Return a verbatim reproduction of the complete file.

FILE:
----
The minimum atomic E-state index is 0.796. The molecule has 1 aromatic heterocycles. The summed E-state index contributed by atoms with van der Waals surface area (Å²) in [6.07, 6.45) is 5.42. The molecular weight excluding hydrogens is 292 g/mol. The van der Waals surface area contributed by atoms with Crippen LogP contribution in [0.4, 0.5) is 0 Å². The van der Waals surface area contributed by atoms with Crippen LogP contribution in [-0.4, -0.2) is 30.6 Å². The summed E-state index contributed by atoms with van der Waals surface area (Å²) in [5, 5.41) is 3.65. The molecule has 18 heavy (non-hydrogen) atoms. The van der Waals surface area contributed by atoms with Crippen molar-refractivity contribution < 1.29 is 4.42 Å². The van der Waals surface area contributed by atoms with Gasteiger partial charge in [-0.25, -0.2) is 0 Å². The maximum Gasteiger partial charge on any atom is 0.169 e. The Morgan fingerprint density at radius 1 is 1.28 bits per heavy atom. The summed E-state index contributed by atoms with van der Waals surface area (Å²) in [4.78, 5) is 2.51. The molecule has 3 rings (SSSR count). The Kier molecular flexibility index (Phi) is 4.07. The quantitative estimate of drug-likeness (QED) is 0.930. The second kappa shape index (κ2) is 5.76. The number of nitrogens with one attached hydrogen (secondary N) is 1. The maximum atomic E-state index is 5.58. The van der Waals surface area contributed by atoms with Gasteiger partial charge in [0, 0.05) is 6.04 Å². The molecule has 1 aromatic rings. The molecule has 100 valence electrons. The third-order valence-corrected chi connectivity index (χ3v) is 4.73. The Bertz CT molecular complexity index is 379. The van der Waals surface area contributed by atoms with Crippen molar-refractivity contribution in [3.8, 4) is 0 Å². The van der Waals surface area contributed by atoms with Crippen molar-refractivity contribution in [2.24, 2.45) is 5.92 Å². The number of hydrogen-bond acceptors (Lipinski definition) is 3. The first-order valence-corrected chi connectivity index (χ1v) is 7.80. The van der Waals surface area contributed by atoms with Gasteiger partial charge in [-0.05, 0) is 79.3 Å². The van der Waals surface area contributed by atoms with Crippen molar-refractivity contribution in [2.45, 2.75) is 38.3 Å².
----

The minimum atomic E-state index is 0.796. The molecule has 1 aromatic heterocycles. The summed E-state index contributed by atoms with van der Waals surface area (Å²) in [6.07, 6.45) is 5.42. The molecular weight excluding hydrogens is 292 g/mol. The van der Waals surface area contributed by atoms with Crippen LogP contribution in [0.4, 0.5) is 0 Å². The van der Waals surface area contributed by atoms with Crippen LogP contribution in [-0.4, -0.2) is 30.6 Å². The summed E-state index contributed by atoms with van der Waals surface area (Å²) in [5, 5.41) is 3.65. The molecule has 18 heavy (non-hydrogen) atoms. The van der Waals surface area contributed by atoms with Crippen molar-refractivity contribution < 1.29 is 4.42 Å². The van der Waals surface area contributed by atoms with Gasteiger partial charge in [-0.25, -0.2) is 0 Å². The maximum Gasteiger partial charge on any atom is 0.169 e. The Morgan fingerprint density at radius 1 is 1.28 bits per heavy atom. The summed E-state index contributed by atoms with van der Waals surface area (Å²) in [4.78, 5) is 2.51. The molecule has 3 rings (SSSR count). The Kier molecular flexibility index (Phi) is 4.07. The quantitative estimate of drug-likeness (QED) is 0.930. The second kappa shape index (κ2) is 5.76. The number of nitrogens with one attached hydrogen (secondary N) is 1. The maximum atomic E-state index is 5.58. The van der Waals surface area contributed by atoms with Gasteiger partial charge in [0, 0.05) is 6.04 Å². The molecule has 1 aromatic rings. The molecule has 100 valence electrons. The third-order valence-corrected chi connectivity index (χ3v) is 4.73. The Bertz CT molecular complexity index is 379. The van der Waals surface area contributed by atoms with Crippen molar-refractivity contribution in [3.8, 4) is 0 Å². The van der Waals surface area contributed by atoms with Crippen molar-refractivity contribution in [2.24, 2.45) is 5.92 Å². The number of hydrogen-bond acceptors (Lipinski definition) is 3. The first-order valence-corrected chi connectivity index (χ1v) is 7.80. The van der Waals surface area contributed by atoms with Gasteiger partial charge in [-0.05, 0) is 79.3 Å². The van der Waals surface area contributed by atoms with Crippen molar-refractivity contribution in [2.45, 2.75) is 38.3 Å².